DENVER — I remember the thrill I felt in the summer of 2004 when I finally got hired as a career employee by the U.S. Postal Service. After decades of low-end jobs in day care and hospitality it was a dream come true. I hoped that getting hired as a regular would lift me from the working poor into the middle class.
Incredibly, it did. I had a job with security, humane benefits and a good living wage. I am always surprised when people talk about those blessings as though they are bad things for the country. Because of my job, I was able to take in and help my brothers when they lost their less-secure jobs.
I have worked hard for those blessings, as we all do. I always wanted to become a mechanic and, after two years of study both on and off the clock, I finally had an entry level position at a post office as a maintenance mechanic, working on the machines that process the mail.
In those early few years, my post office often led our district in output. We were rewarded with praise and items like a T-shirt or cap. We, and the Postal Service, were doing an excellent job and we were even making a profit, financially. Every day, as I drove to work, I felt a thrill of pride to be part of the team.
An impossible task
And we were a team! There was a sense of camaraderie that I’ve never felt in any other workplace. There are not many female mechanics, but I was always treated with respect, because I could do the job and do it well. We liked that we were serving and helping people in an organization that had been around for over 200 years. We were a proud mix — a true cross-section and representation of the American people.
I still feel that thrill, but now it is mixed with sadness.
The Postal Service in which I take such pride has been charged to do almost impossible tasks in ways that no other business in the country has been required to do. In 2006, the Postal Service was singled out by the Postal Accountability and Enhancement Act (PAEA), as the only government agency or business in history required to fund the health care costs post-retirement for every employee for the next 75 years, and do it all in an immediate 10-year window.
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The once financially stable, profitable and proud Postal Service began to suffer — which means people began to suffer. Over the years up to today, jobs were cut or left unfilled, overtime was cut, hiring was frozen. Eventually, they began closing both plants and post offices. The hardest part to swallow, and the part that broke my heart, was that the supporters who passed the PAEA began to point out how the Postal Service was losing money, as though it was the workers’ fault.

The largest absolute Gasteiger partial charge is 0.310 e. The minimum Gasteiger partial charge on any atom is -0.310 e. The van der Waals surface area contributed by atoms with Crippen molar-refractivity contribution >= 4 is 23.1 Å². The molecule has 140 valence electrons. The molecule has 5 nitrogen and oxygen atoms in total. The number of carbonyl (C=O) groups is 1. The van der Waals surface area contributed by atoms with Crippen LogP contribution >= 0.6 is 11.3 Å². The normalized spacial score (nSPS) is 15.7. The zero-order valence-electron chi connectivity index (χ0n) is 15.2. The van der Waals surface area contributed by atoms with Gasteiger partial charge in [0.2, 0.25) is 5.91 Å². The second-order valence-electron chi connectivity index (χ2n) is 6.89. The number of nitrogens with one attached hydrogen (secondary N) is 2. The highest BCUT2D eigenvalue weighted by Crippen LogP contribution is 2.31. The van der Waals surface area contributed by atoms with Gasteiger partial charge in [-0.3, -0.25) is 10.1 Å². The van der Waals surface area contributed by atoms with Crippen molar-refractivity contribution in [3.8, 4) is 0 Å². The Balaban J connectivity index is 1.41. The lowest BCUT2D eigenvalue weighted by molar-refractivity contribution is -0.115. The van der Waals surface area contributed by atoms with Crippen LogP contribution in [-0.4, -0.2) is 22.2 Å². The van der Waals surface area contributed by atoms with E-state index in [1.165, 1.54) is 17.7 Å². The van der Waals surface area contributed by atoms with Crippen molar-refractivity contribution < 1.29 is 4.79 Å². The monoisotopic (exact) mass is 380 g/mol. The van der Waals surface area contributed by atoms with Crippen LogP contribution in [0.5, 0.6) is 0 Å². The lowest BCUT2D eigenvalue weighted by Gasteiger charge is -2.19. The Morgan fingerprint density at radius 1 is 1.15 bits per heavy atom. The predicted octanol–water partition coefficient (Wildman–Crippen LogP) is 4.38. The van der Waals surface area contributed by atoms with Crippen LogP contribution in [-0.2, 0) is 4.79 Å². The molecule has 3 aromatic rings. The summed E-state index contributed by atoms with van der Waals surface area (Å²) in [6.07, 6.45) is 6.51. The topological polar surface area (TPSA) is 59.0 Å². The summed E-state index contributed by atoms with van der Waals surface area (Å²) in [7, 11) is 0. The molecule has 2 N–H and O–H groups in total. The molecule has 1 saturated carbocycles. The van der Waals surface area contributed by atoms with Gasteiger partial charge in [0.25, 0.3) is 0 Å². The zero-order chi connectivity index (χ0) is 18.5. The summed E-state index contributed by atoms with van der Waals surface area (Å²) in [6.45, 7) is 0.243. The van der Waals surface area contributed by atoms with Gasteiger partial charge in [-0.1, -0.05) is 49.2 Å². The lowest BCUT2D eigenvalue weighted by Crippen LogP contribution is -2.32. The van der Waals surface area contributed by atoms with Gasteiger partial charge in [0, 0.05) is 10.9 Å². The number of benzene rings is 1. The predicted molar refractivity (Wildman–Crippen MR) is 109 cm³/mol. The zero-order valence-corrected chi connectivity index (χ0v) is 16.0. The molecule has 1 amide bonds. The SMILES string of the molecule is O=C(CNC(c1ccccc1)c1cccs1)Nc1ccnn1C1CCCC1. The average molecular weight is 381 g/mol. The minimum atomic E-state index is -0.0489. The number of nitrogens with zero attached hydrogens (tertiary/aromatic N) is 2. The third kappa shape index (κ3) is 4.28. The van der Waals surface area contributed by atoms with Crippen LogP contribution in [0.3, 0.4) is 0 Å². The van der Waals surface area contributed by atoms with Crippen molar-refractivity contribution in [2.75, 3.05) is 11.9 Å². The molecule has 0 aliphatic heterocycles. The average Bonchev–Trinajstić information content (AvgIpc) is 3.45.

The carriers are the beloved face of the Postal Service, as they should be, and an icon of our proud history. But as a mechanic working to keep them on their routes, in August I witnessed a scene I never could have imagined. My co-workers on another shift began dismantling at least three mail processing machines. They didn’t want to do this, they told me; they just had to follow orders.
While there is less mail being delivered this year, those machines process over a million pieces of mail a day at my post office alone and were always in use. When I asked them what they were doing, they told me that the area was going to be rearranged. I later found the machines behind the processing plant, dismantled,in a huge scrap metal dumpster — uncovered in the rain. Later, Postal Service leaders said they paused these changes, but I don’t expect the machines to ever come back. That’s a hard thing for a mechanic, or any caring person, to see.
I still count my blessings. I am still grateful that we currently can still get things to the people of our country that they need to survive and thrive, wherever they are — at every single dwelling in America. It will be a lot harder now, but we’ve done hard before.
My dad, the mailman: For mail carriers, neighborhoods and my family, the US Postal Service is personal.
I fear what will happen if the Postal Service is dismantled, like the machines, so that only the certain few benefit. The Constitution empowers Congress to “establish post offices and post roads” for all the people.
I hope all the people will work to keep the Postal Service alive and be proud of the decent living it gives workers and the valuable work it does.
Muriel Ponder has worked at the U.S. Postal Service’s Denver, Colorado, Processing and Distribution Center for the last 16 years.
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This article originally appeared on USA TODAY: US Postal Service worker: I saw mail processing machines dismantled